When the topic of Teddy Bridgewater’s tackle attempt (or lack thereof) came up, he said that wide receiver Cortland Sutton, another team captain, had done something similar a few weeks before. Following an interception, the wideout strolled off the field without pursuing down the defensive man.
Schlereth then provided an illustration from his childhood that he feels encapsulates the issue. It’s the lack of an accountability culture in the Denver Broncos organization these days:
When I was roughly 17 years old, I worked as a plumber’s apprentice for a summer. And I’m at work, and this guy says, “Hey buddy, I’m going to teach you everything you need to know about plumbing,” and I’m digging a trench down to the septic tank with a shovel… and he essentially says, ‘poop runs downhill,’ and I’ll tidy this up for the radio… If your owner or head coach does not build and embody a culture every single day, it will flow down to the players… How can you expect individuals below you to hold themselves responsible if you don’t hold people accountable at the top of the organization? It’s terrible because they aren’t the Denver Broncos with whom I played, and it’s disappointing.
The culture of the Denver Broncos, according to Mark Schlereth
This is a direct aim at head coach Vic Fangio, president of football operations (and former quarterback John Elway), and the team’s current owners, the estate of late owner Pat Bowlen.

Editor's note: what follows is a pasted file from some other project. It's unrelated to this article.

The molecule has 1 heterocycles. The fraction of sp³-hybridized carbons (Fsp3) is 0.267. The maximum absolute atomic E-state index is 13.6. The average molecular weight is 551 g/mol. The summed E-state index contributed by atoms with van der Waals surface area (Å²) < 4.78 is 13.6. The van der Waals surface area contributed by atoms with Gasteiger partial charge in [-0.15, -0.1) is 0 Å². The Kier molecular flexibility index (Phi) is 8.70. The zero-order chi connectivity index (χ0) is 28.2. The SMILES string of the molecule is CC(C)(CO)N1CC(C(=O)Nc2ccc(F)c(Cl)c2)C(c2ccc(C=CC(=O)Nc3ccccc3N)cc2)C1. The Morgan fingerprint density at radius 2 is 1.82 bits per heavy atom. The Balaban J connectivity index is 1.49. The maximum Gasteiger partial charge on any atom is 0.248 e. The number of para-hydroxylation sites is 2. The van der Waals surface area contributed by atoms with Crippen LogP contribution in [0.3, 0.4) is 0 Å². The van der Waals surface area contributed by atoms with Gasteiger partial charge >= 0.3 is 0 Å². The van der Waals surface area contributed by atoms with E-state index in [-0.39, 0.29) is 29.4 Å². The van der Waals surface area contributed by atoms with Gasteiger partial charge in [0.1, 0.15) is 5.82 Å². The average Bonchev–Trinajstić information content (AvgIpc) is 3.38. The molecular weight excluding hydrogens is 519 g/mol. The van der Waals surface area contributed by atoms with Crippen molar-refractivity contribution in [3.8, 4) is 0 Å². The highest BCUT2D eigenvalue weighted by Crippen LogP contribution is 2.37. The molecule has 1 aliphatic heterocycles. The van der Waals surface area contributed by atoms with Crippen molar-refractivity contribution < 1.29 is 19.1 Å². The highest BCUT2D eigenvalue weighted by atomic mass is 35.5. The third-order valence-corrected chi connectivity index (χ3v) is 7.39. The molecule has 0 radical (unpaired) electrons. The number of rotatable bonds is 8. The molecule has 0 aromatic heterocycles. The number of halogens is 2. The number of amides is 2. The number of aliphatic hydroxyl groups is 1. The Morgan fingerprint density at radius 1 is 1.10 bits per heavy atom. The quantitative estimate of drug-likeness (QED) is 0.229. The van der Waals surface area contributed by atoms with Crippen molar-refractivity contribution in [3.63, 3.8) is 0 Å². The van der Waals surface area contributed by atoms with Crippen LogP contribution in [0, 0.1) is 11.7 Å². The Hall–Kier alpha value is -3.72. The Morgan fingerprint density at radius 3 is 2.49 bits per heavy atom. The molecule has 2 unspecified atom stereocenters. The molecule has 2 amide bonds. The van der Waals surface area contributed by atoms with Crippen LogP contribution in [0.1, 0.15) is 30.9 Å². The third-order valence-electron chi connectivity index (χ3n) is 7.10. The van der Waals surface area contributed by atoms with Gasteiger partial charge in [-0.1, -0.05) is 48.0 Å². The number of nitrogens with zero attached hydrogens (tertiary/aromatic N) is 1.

In Week 11, the club hosts the division foe Los Angeles Chargers.
Mark Schlereth is a writer who lives in New York City. The Denver Post/Helen H. Richardson photo
Despite the overwhelming defeat that dropped the Denver Broncos to last place in the AFC West, the club remains in contention for a postseason berth or possibly a division title.
The AFC West, which many regarded as one of the finest in football heading into the 2021 season, is a fiercely contested, but poor, division. The Kansas City Chiefs are in first position with a 6-4 record, while the Los Angeles Chargers and Las Vegas Raiders are just a half-game behind with 5-4 records.
This puts the 5-5 Broncos, who have five divisional games out of their seven, in contention for the AFC West title.
The Broncos take on the Chargers in the divisional Royal Rumble this weekend. Los Angeles is in a bad spot as well, having dropped three of their past four games and just edging out the Eagles by a field goal during that time.
The Chargers, like the Broncos, have their own issues. As brilliant as QB Justin Herbert has been this season, his pass protection has been lacking, and his receivers, although productive, have a tendency to drop too many passes. The defense in Los Angeles isn’t outstanding either. In terms of points allowed, the unit is ranked 19th.
This is a fun game. Sunday seems to have the potential to decide which of these clubs sticks around and battles for a postseason berth, and which squad packs up and looks forward to 2022.
With the AFC West’s mediocrity and a plethora of divisional games remaining, it could just as well be a game where the loser bounces back or the winner fades away.
Your AFC West team for 2021, ladies and gentlemen.
Pro Football Reference provided all stats.